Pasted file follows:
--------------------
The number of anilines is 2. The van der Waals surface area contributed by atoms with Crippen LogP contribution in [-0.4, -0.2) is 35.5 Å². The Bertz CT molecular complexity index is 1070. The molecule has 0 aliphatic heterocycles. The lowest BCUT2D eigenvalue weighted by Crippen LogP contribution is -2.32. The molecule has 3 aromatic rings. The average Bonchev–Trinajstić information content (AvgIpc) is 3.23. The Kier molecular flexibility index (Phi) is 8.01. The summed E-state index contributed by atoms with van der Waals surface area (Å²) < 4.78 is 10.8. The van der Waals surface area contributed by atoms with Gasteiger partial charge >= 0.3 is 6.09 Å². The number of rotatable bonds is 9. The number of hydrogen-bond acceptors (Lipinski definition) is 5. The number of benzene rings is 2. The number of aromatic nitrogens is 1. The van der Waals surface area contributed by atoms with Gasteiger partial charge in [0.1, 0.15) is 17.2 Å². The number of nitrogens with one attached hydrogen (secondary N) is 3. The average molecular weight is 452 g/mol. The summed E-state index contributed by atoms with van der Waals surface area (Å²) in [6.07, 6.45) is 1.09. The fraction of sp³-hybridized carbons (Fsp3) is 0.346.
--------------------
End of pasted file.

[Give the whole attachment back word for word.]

The number of anilines is 2. The van der Waals surface area contributed by atoms with Crippen LogP contribution in [-0.4, -0.2) is 35.5 Å². The Bertz CT molecular complexity index is 1070. The molecule has 0 aliphatic heterocycles. The lowest BCUT2D eigenvalue weighted by Crippen LogP contribution is -2.32. The molecule has 3 aromatic rings. The average Bonchev–Trinajstić information content (AvgIpc) is 3.23. The Kier molecular flexibility index (Phi) is 8.01. The summed E-state index contributed by atoms with van der Waals surface area (Å²) < 4.78 is 10.8. The van der Waals surface area contributed by atoms with Gasteiger partial charge >= 0.3 is 6.09 Å². The number of rotatable bonds is 9. The number of hydrogen-bond acceptors (Lipinski definition) is 5. The number of benzene rings is 2. The number of aromatic nitrogens is 1. The van der Waals surface area contributed by atoms with Gasteiger partial charge in [0.1, 0.15) is 17.2 Å². The number of nitrogens with one attached hydrogen (secondary N) is 3. The average molecular weight is 452 g/mol. The summed E-state index contributed by atoms with van der Waals surface area (Å²) in [6.07, 6.45) is 1.09. The fraction of sp³-hybridized carbons (Fsp3) is 0.346.